March 23rd, President Trump issued an ultimatum to House GOP: vote and pass the American Health Care Act of 2017 or "Obamacare" will remain in place. Those talks failed to reach a consensus on the AHCA that would guarantee House Republicans had the numbers to pass the bill and forced House speaker Paul Ryan to delay the vote until Friday, March 24th. Whether the House passes the AHCA, Senate support will require significant changes.
The IRS published a response to an inquiry from an employee concerned that their employer’s third-party administrator (TPA) had informed all employees that it would no longer accept claims for cash reimbursement of transit funds after December 31, 2015 – meaning that employees would have to use a contribution-funded debit card to cover their mass transit expenses.
The Department of Labor's (DOL) final fiduciary rule, entitled “Definition of the Term ‘Fiduciary’; Conflict of Interest Rule – Retirement Investment Advice,” was published in the Federal Register on April 8, 2016, became effective on June 7, 2016, and had an applicability date of April 10, 2017. Likely however, the applicability date has been pushed back to June 9, 2017 and may be further delayed or overturned.
The house will vote on the American Health Care Act (AHCA) March 24th, but the bill's future is unclear. Could a final Senate ACA replace vote be delayed until after August recess? According to a House GOP member close to leadership, that is a definite possibility. "The way I see this going right now, we're probably going to head to the August recess with Obamacare," said the unnamed source in a recent Politico interview.
The evening of March 6th, the two House Committees with jurisdiction over the ACA repeal/replacement bill, the Ways and Means Committee and the Energy and Commerce Committee, released separate Budget Reconciliation bills, titled the American Health Care Act, which would serve as a replacement for the ACA.
February 24th, Politico exposed a two-week old draft of ACA repeal legislation from House Republicans. Dated February 10th, the bill has likely already undergone revisions since this version, but nonetheless it does provide insight into the House Republican approach for ACA repeal and replace.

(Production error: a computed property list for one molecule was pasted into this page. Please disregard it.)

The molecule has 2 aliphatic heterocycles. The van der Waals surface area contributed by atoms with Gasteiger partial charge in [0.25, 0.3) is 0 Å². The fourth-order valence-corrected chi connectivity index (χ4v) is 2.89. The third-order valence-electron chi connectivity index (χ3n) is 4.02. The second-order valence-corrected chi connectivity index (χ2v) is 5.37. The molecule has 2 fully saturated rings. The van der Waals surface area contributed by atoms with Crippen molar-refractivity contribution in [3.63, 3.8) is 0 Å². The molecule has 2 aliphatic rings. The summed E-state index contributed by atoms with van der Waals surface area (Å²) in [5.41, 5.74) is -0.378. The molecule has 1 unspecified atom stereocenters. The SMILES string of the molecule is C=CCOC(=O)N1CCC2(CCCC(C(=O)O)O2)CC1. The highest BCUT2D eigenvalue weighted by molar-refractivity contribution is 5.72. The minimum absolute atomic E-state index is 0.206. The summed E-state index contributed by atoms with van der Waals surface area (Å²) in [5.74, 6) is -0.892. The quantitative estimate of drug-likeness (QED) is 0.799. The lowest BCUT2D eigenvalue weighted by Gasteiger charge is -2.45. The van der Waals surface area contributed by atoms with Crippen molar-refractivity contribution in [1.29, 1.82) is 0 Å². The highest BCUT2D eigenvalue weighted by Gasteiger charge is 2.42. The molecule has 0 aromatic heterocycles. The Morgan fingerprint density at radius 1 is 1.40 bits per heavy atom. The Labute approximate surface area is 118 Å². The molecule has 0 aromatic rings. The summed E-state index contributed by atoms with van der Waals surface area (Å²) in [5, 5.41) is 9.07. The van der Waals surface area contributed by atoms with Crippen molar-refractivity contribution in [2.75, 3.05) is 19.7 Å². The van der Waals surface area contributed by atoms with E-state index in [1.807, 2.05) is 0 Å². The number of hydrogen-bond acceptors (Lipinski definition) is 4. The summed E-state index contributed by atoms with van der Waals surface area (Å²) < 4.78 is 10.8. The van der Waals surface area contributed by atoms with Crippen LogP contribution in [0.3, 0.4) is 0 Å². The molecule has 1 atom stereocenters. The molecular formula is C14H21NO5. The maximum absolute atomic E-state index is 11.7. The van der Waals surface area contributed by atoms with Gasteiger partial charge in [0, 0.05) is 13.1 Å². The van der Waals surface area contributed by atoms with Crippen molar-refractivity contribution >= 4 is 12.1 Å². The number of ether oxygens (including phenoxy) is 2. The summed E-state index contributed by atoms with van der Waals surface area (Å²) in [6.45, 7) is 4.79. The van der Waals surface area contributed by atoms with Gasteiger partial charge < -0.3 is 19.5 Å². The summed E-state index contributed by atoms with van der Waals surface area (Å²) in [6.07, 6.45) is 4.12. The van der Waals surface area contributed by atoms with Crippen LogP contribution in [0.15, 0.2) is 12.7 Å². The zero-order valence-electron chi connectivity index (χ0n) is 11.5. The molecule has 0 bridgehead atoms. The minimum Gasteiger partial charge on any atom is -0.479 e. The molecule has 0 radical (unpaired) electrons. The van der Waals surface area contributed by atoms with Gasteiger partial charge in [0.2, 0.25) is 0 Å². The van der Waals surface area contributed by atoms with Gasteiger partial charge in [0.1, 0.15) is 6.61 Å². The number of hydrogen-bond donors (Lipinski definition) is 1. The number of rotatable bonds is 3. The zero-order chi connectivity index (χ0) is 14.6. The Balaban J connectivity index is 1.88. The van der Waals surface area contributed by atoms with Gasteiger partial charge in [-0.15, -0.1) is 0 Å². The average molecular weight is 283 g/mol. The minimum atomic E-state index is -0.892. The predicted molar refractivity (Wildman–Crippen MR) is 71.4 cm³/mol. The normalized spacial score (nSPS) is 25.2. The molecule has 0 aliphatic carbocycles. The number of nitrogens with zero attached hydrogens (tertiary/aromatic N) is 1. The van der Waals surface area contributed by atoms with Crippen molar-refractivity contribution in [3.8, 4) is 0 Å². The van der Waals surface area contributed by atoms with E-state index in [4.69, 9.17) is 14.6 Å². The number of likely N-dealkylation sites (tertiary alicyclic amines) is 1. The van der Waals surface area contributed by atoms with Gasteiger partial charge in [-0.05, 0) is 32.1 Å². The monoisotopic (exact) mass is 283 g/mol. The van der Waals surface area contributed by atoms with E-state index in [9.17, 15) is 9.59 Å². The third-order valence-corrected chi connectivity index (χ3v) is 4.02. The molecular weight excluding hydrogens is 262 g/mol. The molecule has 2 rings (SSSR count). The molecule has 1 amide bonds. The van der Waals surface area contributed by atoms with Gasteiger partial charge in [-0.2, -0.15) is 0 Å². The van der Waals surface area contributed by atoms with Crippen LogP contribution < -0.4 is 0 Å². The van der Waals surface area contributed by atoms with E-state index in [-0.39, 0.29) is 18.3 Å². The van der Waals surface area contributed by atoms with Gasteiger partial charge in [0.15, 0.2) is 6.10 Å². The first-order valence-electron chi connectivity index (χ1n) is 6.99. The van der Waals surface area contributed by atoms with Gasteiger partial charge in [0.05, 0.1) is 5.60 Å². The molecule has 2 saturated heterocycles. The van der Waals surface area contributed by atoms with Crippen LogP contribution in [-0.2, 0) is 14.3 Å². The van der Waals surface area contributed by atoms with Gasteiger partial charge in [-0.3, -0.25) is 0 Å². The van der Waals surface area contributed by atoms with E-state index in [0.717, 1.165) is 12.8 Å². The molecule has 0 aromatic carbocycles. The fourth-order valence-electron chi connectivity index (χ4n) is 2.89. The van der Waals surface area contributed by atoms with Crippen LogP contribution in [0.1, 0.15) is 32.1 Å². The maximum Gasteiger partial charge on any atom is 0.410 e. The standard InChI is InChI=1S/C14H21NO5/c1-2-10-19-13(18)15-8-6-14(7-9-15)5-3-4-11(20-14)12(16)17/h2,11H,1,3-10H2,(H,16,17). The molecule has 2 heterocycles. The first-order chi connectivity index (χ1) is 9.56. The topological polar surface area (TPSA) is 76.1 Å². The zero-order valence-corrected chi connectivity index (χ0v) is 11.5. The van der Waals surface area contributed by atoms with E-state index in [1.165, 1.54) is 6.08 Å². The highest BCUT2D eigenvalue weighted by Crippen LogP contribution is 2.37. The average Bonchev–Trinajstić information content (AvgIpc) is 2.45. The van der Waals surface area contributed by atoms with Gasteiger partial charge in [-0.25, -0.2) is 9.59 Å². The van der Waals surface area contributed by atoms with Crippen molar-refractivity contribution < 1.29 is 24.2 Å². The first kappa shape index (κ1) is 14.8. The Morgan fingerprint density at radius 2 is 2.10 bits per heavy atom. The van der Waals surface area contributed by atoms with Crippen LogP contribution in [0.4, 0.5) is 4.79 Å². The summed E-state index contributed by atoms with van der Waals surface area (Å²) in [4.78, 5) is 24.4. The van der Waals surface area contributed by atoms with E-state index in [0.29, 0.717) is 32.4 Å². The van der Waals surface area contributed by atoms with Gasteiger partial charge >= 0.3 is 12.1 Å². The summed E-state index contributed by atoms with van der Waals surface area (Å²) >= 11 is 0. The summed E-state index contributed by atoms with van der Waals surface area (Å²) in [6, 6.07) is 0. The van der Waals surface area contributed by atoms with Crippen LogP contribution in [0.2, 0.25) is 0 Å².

February 16th, House Republicans held a closed-door meeting to discuss their ACA replacement plan and identify the components that could be included in the budget reconciliation bill. At that meeting, an Obamacare Repeal and Replace Policy Brief and Resources document, authored by the Congressional Committees with jurisdiction over the healthcare reform process, was provided to House members.
February 9th, the confirmation process for Seema Verma to become the head of the Center for Medicare and Medicaid (CMS) began with a Senate Finance Committee hearing. Verma is a healthcare consultant from Indiana and worked closely with Vice-President Pence on Indiana’s H.I.P. 2.0 Medicaid program that was enacted while he was Governor.
February 9th, Sen. Orrin Hatch (R-UT), Chairman of the Senate Finance Committee, along with Sen. Marco Rubio (R-FL), introduced the Health Savings Act of 2017 (S.403), and Rep. Eric Paulsen (R-3rd MN) introduced companion legislation. Like HSA legislation introduced by Sen. Hatch and Rep. Paulsen in previous Congresses, the bill includes top legislative priorities of the HSA industry.
Consumers refuse to accept the truth when it comes to their healthcare finances. Whether it is fear of the unknown, distrust of the industry, lack of interest or knowledge, the reality is that consumers aren't planning for their healthcare present and future.